Cybersecurity concept

5 Ways to Protect Your Online Privacy

By Kellie Davenport

October is Cyber Security Awareness Month in Canada—making it the perfect time to brush up on your online know-how. Though technology makes our lives easier and brings us together, hackers are always on the digital prowl, ready to nab your identity, loot your bank account or score a handsome ransom. But you can turn the virtual table on cybercriminals by avoiding these often-overlooked online blunders. 

We all know weak passwords lead to disaster. But simply avoiding “12345” or “password” isn’t enough. Good password hygiene goes beyond digits, letters and symbols. Use different complex passwords for your various online shopping, banking, social media, travel booking and government websites and apps. Employing the same password for multiple accounts allows hackers to compromise all your accounts by breaking into just one (a.k.a. “daisy-chaining”). To help keep track of log-in credentials, consider using a password manager. And when available, always opt-in for two-factor authentication—using your email or mobile number—as an added layer of security. 

How to
create passwords that are secure and hard to crack

Because webcams aren’t protected in the same way as other network-enabled devices, your desktop camera could be a gateway for virtual voyeurs. Using malware (i.e. malicious software), they can hijack camera controls—to listen, watch and record—and access your personal information. To prevent virtual eavesdropping, ensure the cam isn’t on or recording when you’re not using it; a light usually appears when in use. A piece of tape or purpose-built cover will block video, but not audio. Consider disabling the microphone (in system settings) and device permissions from apps you don’t use regularly. If an app is compromised, it’ll be more challenging for would-be hackers to access your microphone.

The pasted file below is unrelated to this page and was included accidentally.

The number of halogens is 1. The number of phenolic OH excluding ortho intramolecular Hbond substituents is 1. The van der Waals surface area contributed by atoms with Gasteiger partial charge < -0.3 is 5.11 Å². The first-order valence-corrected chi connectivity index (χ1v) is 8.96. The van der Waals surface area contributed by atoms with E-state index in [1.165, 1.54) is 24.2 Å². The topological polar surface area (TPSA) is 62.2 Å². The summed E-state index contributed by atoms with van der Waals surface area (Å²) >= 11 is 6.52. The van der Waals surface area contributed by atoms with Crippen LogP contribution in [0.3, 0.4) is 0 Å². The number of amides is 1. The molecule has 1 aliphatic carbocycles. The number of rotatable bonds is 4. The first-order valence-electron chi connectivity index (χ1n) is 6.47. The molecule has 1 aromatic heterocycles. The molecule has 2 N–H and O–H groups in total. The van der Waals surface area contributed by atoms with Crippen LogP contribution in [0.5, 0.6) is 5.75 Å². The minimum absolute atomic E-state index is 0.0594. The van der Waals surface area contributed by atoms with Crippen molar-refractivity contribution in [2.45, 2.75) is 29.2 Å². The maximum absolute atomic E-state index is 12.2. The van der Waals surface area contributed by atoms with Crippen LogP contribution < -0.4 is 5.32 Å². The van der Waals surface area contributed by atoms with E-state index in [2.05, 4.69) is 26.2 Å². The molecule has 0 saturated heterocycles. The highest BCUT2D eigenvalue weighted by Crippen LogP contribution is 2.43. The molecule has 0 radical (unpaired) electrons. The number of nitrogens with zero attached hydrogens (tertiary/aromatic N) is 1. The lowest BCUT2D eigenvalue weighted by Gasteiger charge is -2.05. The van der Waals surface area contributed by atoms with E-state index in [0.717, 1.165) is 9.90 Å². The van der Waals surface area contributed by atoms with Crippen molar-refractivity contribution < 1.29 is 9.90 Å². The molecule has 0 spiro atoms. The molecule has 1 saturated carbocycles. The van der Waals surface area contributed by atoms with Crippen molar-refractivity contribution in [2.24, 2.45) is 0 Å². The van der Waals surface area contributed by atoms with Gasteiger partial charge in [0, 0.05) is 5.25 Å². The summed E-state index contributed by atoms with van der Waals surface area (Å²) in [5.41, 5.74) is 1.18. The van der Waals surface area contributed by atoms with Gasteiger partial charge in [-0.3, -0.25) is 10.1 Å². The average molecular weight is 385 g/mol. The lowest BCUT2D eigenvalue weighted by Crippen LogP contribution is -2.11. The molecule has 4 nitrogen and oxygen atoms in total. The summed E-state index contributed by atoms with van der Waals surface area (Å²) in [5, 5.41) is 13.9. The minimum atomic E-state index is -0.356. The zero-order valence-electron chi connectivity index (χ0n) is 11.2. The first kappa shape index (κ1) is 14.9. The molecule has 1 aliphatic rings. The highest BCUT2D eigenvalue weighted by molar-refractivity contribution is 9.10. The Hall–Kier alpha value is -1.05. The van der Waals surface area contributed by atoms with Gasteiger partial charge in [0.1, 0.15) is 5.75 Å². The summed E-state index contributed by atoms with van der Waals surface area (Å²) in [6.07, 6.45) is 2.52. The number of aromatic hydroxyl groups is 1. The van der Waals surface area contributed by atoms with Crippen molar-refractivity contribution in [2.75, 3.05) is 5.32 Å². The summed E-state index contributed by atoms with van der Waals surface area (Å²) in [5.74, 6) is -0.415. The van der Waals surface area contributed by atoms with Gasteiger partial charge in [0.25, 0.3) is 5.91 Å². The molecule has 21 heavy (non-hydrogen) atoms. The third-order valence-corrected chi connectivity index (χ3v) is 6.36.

It’s easy to tune out the never-ending stream of system updates. But they’re critical to protecting your online privacy. Updates are often issued to correct vulnerabilities—newly discovered bugs or security holes. Hackers can exploit the weakness by using malware, which could be triggered by simply clicking on a rogue website, compromised email or infected video. The malware swipes your personal data or allows a cybercriminal to encrypt your files and hold it for ransom. Avoid such pitfalls by constantly updating software, apps and operating systems as soon as updates are issued. 

Backing up and transferring files is essential, but be mindful about which flash drive or USB stick you use. External drives can be loaded with dangerous malware, which can infect not only your machine, but entire networks connected to it. If it’s not your stick, don’t use it. It’s also a good idea to regularly scan your flash drive for viruses to avoid infecting other devices you might connect to. 

Websites and social media are filled with shortlinks: clickable phrases or words used in lieu of long URLs to take you directly to a website or link. But clicking on that shortlink means you don’t really know where you’re headed—which means you might land on a piece of malware. Easily avoid this trap by using a web browser with link previews. You’ll see the page name, description and a thumbnail before clicking on the shortlink, so you see where you are going. If it doesn’t look legit, don’t click. 

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